Monday, January 21, 2013

60 and Serene ~ Perhaps


I can't claim ever to have attached much significance to milestone birthdays, but I'm most definitely aware of the one bearing down upon me this summer.  (Although I think that what's most unnerving to me is that the next big one will be seventy!)
 
I've chosen my word for this year, which is as difficult to live into as I had imagined it might be.  I've also been playing around with a few alliterative companions, words which might light the pathway through the next couple of decades.
 
I harbor no illusions about certainty or control.  The phone could ring at any moment.  Five years ago I was a seminary student, a little startled by the dramatic changes in life that I'd undertaken, but relaxed and confident about the future.  Why ever not?
 
In those five years, I've earned an M.Div, and a certificate in spiritual direction, been ordained to ministry and begun to pastor a church, developed a small spiritual direction practice, led some retreats and participated in some other events and presentations, seen my three children graduate from college, lost one of them to suicide, and dealt with breast cancer.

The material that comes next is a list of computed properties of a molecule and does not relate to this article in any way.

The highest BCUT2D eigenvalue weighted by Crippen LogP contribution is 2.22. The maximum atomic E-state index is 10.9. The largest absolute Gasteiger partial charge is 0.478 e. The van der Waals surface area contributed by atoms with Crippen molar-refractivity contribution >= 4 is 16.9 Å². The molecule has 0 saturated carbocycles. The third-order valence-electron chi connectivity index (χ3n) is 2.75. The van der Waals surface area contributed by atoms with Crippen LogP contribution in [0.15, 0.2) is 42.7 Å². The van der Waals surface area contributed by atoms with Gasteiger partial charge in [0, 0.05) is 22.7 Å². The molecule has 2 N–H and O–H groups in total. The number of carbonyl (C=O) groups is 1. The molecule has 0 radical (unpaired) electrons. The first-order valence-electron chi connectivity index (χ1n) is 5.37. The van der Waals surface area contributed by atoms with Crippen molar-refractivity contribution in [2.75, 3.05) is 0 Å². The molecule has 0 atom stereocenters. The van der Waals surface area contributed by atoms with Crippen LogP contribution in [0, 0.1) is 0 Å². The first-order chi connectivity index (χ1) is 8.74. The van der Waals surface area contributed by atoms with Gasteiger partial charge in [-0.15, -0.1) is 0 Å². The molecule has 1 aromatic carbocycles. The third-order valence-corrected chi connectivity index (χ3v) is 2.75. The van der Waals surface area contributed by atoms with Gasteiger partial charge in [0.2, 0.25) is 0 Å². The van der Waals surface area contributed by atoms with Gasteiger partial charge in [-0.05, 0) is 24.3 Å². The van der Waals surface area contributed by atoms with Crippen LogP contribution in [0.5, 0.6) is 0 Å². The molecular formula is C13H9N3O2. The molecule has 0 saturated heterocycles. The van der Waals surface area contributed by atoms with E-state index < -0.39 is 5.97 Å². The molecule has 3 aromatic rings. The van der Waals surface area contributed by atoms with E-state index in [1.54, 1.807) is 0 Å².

When I list it all, I'm somewhat surprised.  To put it mildly. 
 
No wonder serenity seems a worthwhile objective.
 
I feel just a tad silly, writing down what I perceive to be the challenges that lie ahead for the next couple of decades.  As I said, the phone could ring at any moment.  But, pretending that it won't, here's what occurs to me:
 
Family: It will change, and it will never be what I dreamed of for 25 years, as one of the main players is gone.  But the rest of us are still here.  My husband will retire eventually, and then what?  Will my other children marry?  Have families? Continue in the work they've chosen, or make other decisions entirely?  Where will they live?  What about us; will we stay or go?  How will my father's post-80 life proceed?  Will my brother retain his health and energy?
 
Work: People raise possibilities with me but, on the whole, my major internal task these days is to hunker down, settle in, and do what I do.  Those seminary years were directed toward the future,  filled with uncertainty, and then  completely shattered by Josh's death, and by the strenuous effort required each moment to survive into the next one ~ but the future is here, and I did survive, and now I have to live what lies right before me.  This stage requires a completely different mindset.